to fill out a simple form to connect to Personal Injury Lawyers in your area.

If you have a flair for writing, you may also post an article by clicking on Post Article. We will review your article and publish it if we find the contents relevant to this website. The article should be penned by you. It should not have been copied from any other site.

Vicarious Liability

Posted on:7/26/2012
A suit against an institution or supervising entity in malpractice claim serves a number of purposes, the primary one being to encourage institutional responsibility. Suit against an institution affiliated with the negligent doctor also affords a victim practical benefits.


A suit against an institution or supervising entity in malpractice claim serves a number of purposes, the primary one being to encourage institutional responsibility. Suit against an institution affiliated with the negligent doctor also affords a victim practical benefits.

 

If an institution, through legal precepts, is liable for its agent's acts, the plaintiff may satisfy any money judgment against the institution if the negligent doctor is insolvent or has insufficient assets. If the institution itself is determined to have injured the plaintiff through its own negligence, the plaintiff may satisfy a judgment against either the institution or the negligent doctor. The availability of institutional insurance may enhance the opportunity for a victim to recover fully for his or her injuries and may also facilitate pretrial settlements.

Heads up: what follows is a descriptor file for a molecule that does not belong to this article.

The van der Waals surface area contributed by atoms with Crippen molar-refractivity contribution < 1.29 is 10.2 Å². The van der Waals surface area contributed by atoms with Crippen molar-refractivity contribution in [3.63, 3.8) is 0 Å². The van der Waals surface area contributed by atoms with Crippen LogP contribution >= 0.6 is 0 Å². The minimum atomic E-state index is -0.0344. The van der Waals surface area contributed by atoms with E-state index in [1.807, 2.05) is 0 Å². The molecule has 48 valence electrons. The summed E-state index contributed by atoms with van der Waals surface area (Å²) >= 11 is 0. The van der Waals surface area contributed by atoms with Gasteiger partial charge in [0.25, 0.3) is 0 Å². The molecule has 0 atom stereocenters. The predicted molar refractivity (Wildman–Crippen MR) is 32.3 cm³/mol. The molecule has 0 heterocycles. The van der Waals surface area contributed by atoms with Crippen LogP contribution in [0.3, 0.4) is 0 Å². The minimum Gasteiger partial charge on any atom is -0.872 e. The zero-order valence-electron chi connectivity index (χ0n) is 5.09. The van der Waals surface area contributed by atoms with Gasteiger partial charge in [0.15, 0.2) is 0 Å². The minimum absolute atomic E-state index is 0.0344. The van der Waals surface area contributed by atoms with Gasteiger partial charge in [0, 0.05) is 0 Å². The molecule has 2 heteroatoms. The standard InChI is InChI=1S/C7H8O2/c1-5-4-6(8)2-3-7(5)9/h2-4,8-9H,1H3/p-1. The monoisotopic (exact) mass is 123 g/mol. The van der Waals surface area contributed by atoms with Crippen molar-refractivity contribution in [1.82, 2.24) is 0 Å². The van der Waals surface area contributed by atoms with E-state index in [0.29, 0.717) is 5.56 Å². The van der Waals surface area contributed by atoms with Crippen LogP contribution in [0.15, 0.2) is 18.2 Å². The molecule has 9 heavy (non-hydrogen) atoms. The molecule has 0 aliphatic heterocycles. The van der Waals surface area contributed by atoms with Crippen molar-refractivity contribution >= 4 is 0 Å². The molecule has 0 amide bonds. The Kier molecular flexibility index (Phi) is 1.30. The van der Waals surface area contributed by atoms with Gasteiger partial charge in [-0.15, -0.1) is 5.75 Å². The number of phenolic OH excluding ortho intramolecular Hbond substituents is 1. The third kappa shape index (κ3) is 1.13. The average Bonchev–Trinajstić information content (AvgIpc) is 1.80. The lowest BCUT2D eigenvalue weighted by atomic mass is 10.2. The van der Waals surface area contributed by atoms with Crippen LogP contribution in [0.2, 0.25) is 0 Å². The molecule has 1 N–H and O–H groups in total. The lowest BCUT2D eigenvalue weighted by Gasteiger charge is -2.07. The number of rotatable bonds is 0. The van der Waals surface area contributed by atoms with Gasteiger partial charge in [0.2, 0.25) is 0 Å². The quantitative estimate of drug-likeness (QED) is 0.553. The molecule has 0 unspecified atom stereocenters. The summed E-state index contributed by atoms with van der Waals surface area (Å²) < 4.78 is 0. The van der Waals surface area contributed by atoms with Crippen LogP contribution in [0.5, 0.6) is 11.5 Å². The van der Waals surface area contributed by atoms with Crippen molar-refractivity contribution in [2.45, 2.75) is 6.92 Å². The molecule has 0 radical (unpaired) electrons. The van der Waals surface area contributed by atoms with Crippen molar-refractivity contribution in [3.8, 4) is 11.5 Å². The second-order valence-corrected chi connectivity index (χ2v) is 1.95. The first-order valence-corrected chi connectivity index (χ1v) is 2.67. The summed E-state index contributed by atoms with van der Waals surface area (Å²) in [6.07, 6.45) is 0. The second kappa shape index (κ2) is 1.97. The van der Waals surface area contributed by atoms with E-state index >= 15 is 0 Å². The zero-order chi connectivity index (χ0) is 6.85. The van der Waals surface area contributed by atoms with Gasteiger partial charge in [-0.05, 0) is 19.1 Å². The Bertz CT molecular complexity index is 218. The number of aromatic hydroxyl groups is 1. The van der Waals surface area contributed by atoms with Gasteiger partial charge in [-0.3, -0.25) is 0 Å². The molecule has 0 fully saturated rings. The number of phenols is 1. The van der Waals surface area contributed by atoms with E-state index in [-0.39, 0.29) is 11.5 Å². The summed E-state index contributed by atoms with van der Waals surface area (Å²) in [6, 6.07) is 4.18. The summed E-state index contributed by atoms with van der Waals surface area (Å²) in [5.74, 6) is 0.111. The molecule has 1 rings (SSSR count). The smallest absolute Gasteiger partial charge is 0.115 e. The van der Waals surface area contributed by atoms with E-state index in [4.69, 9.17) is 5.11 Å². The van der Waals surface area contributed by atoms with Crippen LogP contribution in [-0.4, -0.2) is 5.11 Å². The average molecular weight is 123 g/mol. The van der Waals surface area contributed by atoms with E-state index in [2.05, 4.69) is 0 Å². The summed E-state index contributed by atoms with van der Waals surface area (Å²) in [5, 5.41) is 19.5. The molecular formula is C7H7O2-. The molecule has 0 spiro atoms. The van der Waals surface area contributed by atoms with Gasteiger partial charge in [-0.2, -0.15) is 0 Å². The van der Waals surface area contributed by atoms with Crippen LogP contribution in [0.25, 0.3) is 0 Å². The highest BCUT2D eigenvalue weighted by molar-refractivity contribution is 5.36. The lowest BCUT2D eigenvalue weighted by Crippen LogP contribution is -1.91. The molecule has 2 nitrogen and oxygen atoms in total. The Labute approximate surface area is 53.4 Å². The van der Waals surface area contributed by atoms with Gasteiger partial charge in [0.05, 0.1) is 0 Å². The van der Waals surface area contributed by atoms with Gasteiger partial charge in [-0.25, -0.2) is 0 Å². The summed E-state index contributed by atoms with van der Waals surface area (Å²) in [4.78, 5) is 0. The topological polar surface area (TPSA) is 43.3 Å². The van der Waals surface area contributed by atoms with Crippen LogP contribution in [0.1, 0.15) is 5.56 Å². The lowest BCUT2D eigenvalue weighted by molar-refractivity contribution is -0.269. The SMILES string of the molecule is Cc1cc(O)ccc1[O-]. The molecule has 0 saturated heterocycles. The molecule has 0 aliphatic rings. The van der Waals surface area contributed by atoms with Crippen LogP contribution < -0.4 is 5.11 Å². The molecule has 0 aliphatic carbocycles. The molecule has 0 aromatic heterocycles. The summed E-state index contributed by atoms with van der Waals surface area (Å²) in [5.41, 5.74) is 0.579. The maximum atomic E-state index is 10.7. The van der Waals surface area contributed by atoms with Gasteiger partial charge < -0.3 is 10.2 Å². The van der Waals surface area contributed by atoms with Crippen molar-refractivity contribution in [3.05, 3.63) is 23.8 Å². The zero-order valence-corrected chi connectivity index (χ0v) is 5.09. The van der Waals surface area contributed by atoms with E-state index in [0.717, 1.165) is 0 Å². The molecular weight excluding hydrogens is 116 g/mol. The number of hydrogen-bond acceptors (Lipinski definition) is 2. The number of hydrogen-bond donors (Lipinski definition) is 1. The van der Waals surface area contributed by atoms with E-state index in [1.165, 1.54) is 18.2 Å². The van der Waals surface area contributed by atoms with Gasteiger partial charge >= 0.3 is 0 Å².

An institution's liability for a medical professional's negligence in the institution will turn upon numerous factors, including the institution's legal relationship with the professional; the institution's legal obligation to those entrusted to the care of the professional; and the institution's knowledge of, and acquiescence or participation in, the events constituting or contributing to the negligence

 

When the breach of duty is perpetrated by an individual in an institutional setting (or with institutional affiliation), the institution or entity may incur liability either vicariously (for the acts of its agent or servant) or as a result of its own negligence. Although both theories are grounded in negligence, vicarious responsibility imputes the negligent conduct of an actor to the supervising entity, even if that entity has been free from fault. The institution or entity, through its acts or omissions, may itself owe and breach a duty of care to the plaintiff, in which case it can be found liable for its own negligence.


  
Personal Injury Lawyers   Show All articles

  to fill out a simple form to connect to Personal Injury Lawyers in your area.

Personal Injury Lawyers Brain Injuries Spinal Cord Injuries
Quadriplegia and Paraplegia Back Injuries Ruptured & Herniated Disks
Bulging Disk Neck Injuries Dog Bites
Toxic Mold Product Liability Fire Accidents
Trucking Accidents Boating Accidents Car Accidents
Plane Crashes Medical Malpractice Motorcycle Accidents
Wrongful Death Personal Injury Lawsuits Testimonial
 RSS Feeds  |  Articles  |  Jobs  |  Leads
SiteMap | Attorney Registration | PI Case Laws
| Personal Injury Lawyers Directory | Success Stories | Press Releases
Copyright © 2005. “National Association of Personal Injury Lawyers (NAPIL)”. All rights reserved.
By using the system, you agree to TERMS OF SERVICE

...